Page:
Recovery in Mental Health
When we speak about ‘recovery’ in relation to mental health, we refer to focusing care on supporting the individual and building resilience, not just managing symptoms. Recovery does not always mean absence of symptoms or the process of complete recovery from a mental health problem. The term recovery in mental health means maximising one’s potential even within the limits of mental illness.
There is no single definition, but the guiding principle is HOPE; the belief that it is possible for someone to regain a meaningful life despite serious mental illness.
The National Framework for Recovery in Mental Health (2017) stated about recovery:
“Put simply, it is living a life of one’s own choosing, having dreams and ambitions, with or without the presence of mental health challenges, and regardless of the severity of those challenges.”
This concept of ‘recovery’ has evolved from collaboration across medical professionals, government agencies, academic research and most importantly ensuring the service user’s voice and experience is at the centre.
Leamy and Slade (2011) conducted an extensive literature review of 1,100 studies on mental health, which highlighted the five common processes that people with mental health conditions considered essential for recovery to occur. The C.H.I.M.E. approach:
- Connectedness: Having social connection in one’s life, feeling a part of your community rather than being isolated from the group through illness.
- Hope: Having a belief that life can and will get better, it is still possible to regain a meaningful life despite serious mental illness
- Identity: Having identities in life beyond that of a service user, that an illness does not define a person
- Meaningful Role: Building on strengths and skills to have fulfilling and esteem-building activities in life
- Empowerment: Having the Information, choices and confidence to make informed decisions on one’s own life
How Can Aware Support Recovery?
Aware’s vision is to create a society where people affected by depression, bipolar disorder and mood related conditions are understood, supported, free from stigma, and encouraged to access appropriate therapies.
Aware believes that recovery is possible and provides a wide range of support, education and information services that can support individuals and their loved ones on their recovery journey.
Aware promotes pathways to recovery through:
- listening to individuals who use our services, programmes and encouraging feedback
- collaboration with a reciprocal exchange between individuals and Aware
- offering individuals a choice in what works for them through our variety of free support and education services
Aware’s range of support, education and information services are available to individuals, families and communities who are impacted by depression, bipolar disorder and related mood conditions. All services are free of charge and no referral is necessary.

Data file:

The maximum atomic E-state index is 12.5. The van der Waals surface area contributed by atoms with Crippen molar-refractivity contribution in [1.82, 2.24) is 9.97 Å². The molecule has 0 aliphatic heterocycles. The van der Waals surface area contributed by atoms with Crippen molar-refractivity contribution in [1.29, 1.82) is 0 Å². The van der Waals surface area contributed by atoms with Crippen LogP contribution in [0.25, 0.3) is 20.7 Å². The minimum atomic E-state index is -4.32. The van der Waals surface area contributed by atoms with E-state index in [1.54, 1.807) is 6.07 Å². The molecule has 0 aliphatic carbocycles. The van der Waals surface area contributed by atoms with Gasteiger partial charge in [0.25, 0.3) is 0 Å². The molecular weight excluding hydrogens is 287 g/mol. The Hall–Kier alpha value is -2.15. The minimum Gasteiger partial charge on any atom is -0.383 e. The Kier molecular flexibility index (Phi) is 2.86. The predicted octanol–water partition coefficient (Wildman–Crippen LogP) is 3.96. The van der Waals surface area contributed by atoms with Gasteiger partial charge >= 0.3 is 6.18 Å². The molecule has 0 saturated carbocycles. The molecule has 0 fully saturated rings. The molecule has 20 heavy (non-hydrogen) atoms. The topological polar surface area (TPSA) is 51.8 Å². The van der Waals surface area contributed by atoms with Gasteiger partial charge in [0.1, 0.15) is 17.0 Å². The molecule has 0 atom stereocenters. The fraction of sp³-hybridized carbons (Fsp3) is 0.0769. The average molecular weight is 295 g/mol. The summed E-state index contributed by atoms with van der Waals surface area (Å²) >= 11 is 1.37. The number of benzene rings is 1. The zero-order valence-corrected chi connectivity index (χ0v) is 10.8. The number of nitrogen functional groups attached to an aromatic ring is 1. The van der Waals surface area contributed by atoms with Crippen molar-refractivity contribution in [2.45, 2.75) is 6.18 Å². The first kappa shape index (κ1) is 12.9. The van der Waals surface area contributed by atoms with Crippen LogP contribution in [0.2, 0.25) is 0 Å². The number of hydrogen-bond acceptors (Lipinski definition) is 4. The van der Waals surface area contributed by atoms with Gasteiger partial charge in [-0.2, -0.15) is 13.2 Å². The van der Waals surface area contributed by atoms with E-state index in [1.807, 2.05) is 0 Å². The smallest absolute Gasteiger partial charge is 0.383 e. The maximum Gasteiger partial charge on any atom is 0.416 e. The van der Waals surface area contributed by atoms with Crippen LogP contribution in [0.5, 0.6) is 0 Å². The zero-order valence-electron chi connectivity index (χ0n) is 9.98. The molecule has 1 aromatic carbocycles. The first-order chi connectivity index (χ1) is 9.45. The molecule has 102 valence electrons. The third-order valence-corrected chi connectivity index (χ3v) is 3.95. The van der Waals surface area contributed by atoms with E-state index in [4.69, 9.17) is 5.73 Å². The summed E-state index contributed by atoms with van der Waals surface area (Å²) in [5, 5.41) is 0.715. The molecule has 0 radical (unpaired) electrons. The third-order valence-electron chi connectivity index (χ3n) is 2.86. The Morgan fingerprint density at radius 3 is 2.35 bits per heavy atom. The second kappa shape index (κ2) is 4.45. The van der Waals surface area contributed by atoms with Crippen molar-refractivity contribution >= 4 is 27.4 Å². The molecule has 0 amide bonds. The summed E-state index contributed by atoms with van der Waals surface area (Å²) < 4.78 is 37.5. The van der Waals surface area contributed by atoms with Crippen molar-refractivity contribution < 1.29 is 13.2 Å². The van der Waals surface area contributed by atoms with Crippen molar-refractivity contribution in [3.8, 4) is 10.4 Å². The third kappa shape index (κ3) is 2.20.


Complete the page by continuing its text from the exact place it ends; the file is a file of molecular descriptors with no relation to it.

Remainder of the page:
Aware’s (18+) services include:
Aware provides support services which are available to individuals managing their own experience of depression or bipolar disorder, as well as family or friends who are concerned about a loved one.
Support Line | 1800 80 48 48 | freephone | 7 days | 10am-10pm
Support Mail | email@example.com | encrypted | response within 24 hours
Support & Self Care Groups | peer support | weekly | locations nationwide
Aware offers a range of positive mental health programmes for individuals who find themselves struggling with common life challenges, as well as programmes for people who are trying to support a loved one experiencing depression or bipolar disorder. These programmes educate and empower people with the skills to cope with the ups and downs which we all meet on our journey through life.
Life Skills Group | 6 weeks | group programme | based on principles of CBT
Life Skills Online | 8 weeks | online programme | based on principles of CBT
Relatives & Friends Programme | 4 weeks | group programme
Aware does not provide diagnosis, treatment, counselling or consultations. What it does provide is that often-overlooked piece of the puzzle which can, for so many people, be the piece that makes all the difference: knowledge and understanding. Knowledge about the condition. Knowledge that there is someone to turn to, that someone else has been there, that others understand, that hope is possible and that you too can find your way.
Aware Website | support, education, information | www.aware.ie
Aware Lectures | monthly series | aware.ie/lecture
Information Stands | bi-weekly information points | Dublin & Cork
Educating and empowering people to look after their mental health is an integral part of Aware’s work. All of our services are recovery focused; focused on promoting autonomy in an individual; focused on helping them build resilience.